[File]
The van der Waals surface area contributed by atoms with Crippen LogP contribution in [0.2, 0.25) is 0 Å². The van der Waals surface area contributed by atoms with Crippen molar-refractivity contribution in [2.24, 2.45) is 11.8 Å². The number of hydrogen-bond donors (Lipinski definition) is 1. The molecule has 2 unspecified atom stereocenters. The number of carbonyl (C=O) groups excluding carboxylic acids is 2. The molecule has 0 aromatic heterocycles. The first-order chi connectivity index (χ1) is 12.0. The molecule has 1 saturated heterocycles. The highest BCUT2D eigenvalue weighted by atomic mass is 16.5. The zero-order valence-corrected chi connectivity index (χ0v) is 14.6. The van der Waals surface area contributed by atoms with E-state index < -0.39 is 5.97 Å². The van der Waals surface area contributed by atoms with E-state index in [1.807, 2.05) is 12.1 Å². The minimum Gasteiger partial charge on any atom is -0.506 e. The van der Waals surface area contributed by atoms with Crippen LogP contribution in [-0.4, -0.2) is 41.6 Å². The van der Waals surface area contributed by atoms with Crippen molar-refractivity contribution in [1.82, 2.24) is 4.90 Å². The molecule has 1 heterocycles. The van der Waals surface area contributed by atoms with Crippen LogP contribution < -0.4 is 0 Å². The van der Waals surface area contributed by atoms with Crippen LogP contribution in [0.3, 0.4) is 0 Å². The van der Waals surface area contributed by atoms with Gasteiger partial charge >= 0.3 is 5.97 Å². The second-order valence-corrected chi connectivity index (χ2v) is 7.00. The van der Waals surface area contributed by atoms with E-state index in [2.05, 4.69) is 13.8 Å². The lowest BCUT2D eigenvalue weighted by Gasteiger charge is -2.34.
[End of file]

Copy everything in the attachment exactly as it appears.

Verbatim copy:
The van der Waals surface area contributed by atoms with Crippen LogP contribution in [0.2, 0.25) is 0 Å². The van der Waals surface area contributed by atoms with Crippen molar-refractivity contribution in [2.24, 2.45) is 11.8 Å². The number of hydrogen-bond donors (Lipinski definition) is 1. The molecule has 2 unspecified atom stereocenters. The number of carbonyl (C=O) groups excluding carboxylic acids is 2. The molecule has 0 aromatic heterocycles. The first-order chi connectivity index (χ1) is 12.0. The molecule has 1 saturated heterocycles. The highest BCUT2D eigenvalue weighted by atomic mass is 16.5. The zero-order valence-corrected chi connectivity index (χ0v) is 14.6. The van der Waals surface area contributed by atoms with E-state index < -0.39 is 5.97 Å². The van der Waals surface area contributed by atoms with E-state index in [1.807, 2.05) is 12.1 Å². The minimum Gasteiger partial charge on any atom is -0.506 e. The van der Waals surface area contributed by atoms with Crippen LogP contribution in [-0.4, -0.2) is 41.6 Å². The van der Waals surface area contributed by atoms with Crippen molar-refractivity contribution in [1.82, 2.24) is 4.90 Å². The molecule has 1 heterocycles. The van der Waals surface area contributed by atoms with Crippen LogP contribution < -0.4 is 0 Å². The van der Waals surface area contributed by atoms with Crippen LogP contribution in [0.3, 0.4) is 0 Å². The van der Waals surface area contributed by atoms with Gasteiger partial charge >= 0.3 is 5.97 Å². The second-order valence-corrected chi connectivity index (χ2v) is 7.00. The van der Waals surface area contributed by atoms with E-state index in [2.05, 4.69) is 13.8 Å². The lowest BCUT2D eigenvalue weighted by Gasteiger charge is -2.34.